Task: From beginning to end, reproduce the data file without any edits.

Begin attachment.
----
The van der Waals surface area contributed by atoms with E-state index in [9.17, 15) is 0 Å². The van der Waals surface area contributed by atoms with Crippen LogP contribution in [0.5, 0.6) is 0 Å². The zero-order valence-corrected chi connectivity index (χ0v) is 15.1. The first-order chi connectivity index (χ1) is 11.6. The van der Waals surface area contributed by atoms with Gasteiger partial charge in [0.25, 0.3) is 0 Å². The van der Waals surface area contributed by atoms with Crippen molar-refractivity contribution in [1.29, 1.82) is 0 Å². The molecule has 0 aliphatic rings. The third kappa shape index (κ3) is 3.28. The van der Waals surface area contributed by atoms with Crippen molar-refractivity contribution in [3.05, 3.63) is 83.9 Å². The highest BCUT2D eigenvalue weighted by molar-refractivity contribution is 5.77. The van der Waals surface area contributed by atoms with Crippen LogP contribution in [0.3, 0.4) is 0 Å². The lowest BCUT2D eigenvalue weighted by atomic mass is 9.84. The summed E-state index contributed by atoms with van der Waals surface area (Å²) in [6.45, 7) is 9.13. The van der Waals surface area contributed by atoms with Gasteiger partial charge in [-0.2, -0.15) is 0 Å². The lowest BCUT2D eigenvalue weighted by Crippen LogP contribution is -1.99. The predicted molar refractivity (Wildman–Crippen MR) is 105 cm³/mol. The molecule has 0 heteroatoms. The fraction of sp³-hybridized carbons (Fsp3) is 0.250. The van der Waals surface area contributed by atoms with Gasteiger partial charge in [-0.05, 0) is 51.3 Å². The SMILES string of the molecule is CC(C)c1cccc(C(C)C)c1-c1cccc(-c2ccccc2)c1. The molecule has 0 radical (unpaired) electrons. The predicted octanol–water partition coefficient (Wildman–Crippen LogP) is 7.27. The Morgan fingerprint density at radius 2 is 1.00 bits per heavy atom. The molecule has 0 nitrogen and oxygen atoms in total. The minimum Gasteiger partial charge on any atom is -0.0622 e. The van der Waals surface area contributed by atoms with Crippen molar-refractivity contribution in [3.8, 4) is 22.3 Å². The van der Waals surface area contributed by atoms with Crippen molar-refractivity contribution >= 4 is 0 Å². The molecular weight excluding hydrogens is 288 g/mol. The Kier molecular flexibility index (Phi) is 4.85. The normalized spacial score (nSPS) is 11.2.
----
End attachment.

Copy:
The van der Waals surface area contributed by atoms with E-state index in [9.17, 15) is 0 Å². The van der Waals surface area contributed by atoms with Crippen LogP contribution in [0.5, 0.6) is 0 Å². The zero-order valence-corrected chi connectivity index (χ0v) is 15.1. The first-order chi connectivity index (χ1) is 11.6. The van der Waals surface area contributed by atoms with Gasteiger partial charge in [0.25, 0.3) is 0 Å². The van der Waals surface area contributed by atoms with Crippen molar-refractivity contribution in [1.29, 1.82) is 0 Å². The molecule has 0 aliphatic rings. The third kappa shape index (κ3) is 3.28. The van der Waals surface area contributed by atoms with Crippen molar-refractivity contribution in [3.05, 3.63) is 83.9 Å². The highest BCUT2D eigenvalue weighted by molar-refractivity contribution is 5.77. The van der Waals surface area contributed by atoms with Crippen LogP contribution in [0.3, 0.4) is 0 Å². The lowest BCUT2D eigenvalue weighted by atomic mass is 9.84. The summed E-state index contributed by atoms with van der Waals surface area (Å²) in [6.45, 7) is 9.13. The van der Waals surface area contributed by atoms with Gasteiger partial charge in [-0.2, -0.15) is 0 Å². The lowest BCUT2D eigenvalue weighted by Crippen LogP contribution is -1.99. The predicted molar refractivity (Wildman–Crippen MR) is 105 cm³/mol. The molecule has 0 heteroatoms. The fraction of sp³-hybridized carbons (Fsp3) is 0.250. The van der Waals surface area contributed by atoms with Gasteiger partial charge in [-0.05, 0) is 51.3 Å². The SMILES string of the molecule is CC(C)c1cccc(C(C)C)c1-c1cccc(-c2ccccc2)c1. The molecule has 0 radical (unpaired) electrons. The predicted octanol–water partition coefficient (Wildman–Crippen LogP) is 7.27. The Morgan fingerprint density at radius 2 is 1.00 bits per heavy atom. The molecule has 0 nitrogen and oxygen atoms in total. The minimum Gasteiger partial charge on any atom is -0.0622 e. The van der Waals surface area contributed by atoms with Crippen molar-refractivity contribution in [3.8, 4) is 22.3 Å². The van der Waals surface area contributed by atoms with Crippen molar-refractivity contribution >= 4 is 0 Å². The molecular weight excluding hydrogens is 288 g/mol. The Kier molecular flexibility index (Phi) is 4.85. The normalized spacial score (nSPS) is 11.2.